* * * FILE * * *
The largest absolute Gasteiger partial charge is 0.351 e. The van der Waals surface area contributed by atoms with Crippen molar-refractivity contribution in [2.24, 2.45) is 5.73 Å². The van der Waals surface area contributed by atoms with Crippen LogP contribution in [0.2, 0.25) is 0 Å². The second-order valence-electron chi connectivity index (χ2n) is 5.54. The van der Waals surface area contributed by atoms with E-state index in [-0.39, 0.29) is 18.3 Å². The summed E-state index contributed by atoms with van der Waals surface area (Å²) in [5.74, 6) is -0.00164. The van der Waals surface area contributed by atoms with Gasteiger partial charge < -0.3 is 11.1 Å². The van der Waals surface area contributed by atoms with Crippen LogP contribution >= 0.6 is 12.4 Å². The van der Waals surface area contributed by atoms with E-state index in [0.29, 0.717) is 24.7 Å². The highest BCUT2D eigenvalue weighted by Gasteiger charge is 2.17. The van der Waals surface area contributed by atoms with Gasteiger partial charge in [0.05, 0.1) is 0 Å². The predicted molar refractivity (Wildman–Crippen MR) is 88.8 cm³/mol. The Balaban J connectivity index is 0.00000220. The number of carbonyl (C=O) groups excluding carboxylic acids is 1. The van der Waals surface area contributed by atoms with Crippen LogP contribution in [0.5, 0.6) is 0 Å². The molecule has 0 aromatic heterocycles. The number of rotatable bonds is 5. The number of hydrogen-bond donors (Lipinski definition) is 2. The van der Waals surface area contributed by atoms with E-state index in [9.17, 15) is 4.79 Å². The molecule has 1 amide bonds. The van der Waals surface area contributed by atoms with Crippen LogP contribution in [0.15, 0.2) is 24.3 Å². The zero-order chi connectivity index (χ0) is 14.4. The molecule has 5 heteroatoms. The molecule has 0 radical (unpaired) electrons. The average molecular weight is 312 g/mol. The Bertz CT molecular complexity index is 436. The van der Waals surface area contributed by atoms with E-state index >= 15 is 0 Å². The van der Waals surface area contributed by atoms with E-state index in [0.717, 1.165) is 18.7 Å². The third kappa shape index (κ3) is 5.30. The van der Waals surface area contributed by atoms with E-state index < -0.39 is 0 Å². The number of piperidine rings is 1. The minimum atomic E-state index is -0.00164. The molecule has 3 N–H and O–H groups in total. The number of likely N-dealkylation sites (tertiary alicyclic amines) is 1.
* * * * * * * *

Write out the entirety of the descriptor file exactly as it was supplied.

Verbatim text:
The largest absolute Gasteiger partial charge is 0.351 e. The van der Waals surface area contributed by atoms with Crippen molar-refractivity contribution in [2.24, 2.45) is 5.73 Å². The van der Waals surface area contributed by atoms with Crippen LogP contribution in [0.2, 0.25) is 0 Å². The second-order valence-electron chi connectivity index (χ2n) is 5.54. The van der Waals surface area contributed by atoms with E-state index in [-0.39, 0.29) is 18.3 Å². The summed E-state index contributed by atoms with van der Waals surface area (Å²) in [5.74, 6) is -0.00164. The van der Waals surface area contributed by atoms with Gasteiger partial charge < -0.3 is 11.1 Å². The van der Waals surface area contributed by atoms with Crippen LogP contribution >= 0.6 is 12.4 Å². The van der Waals surface area contributed by atoms with E-state index in [0.29, 0.717) is 24.7 Å². The highest BCUT2D eigenvalue weighted by Gasteiger charge is 2.17. The van der Waals surface area contributed by atoms with Gasteiger partial charge in [0.05, 0.1) is 0 Å². The predicted molar refractivity (Wildman–Crippen MR) is 88.8 cm³/mol. The Balaban J connectivity index is 0.00000220. The number of carbonyl (C=O) groups excluding carboxylic acids is 1. The van der Waals surface area contributed by atoms with Crippen LogP contribution in [0.5, 0.6) is 0 Å². The molecule has 0 aromatic heterocycles. The number of rotatable bonds is 5. The number of hydrogen-bond donors (Lipinski definition) is 2. The van der Waals surface area contributed by atoms with E-state index in [9.17, 15) is 4.79 Å². The molecule has 1 amide bonds. The van der Waals surface area contributed by atoms with Crippen LogP contribution in [0.15, 0.2) is 24.3 Å². The zero-order chi connectivity index (χ0) is 14.4. The molecule has 5 heteroatoms. The molecule has 0 radical (unpaired) electrons. The average molecular weight is 312 g/mol. The Bertz CT molecular complexity index is 436. The van der Waals surface area contributed by atoms with E-state index >= 15 is 0 Å². The van der Waals surface area contributed by atoms with E-state index in [0.717, 1.165) is 18.7 Å². The third kappa shape index (κ3) is 5.30. The van der Waals surface area contributed by atoms with E-state index < -0.39 is 0 Å². The number of piperidine rings is 1. The minimum atomic E-state index is -0.00164. The molecule has 3 N–H and O–H groups in total. The number of likely N-dealkylation sites (tertiary alicyclic amines) is 1.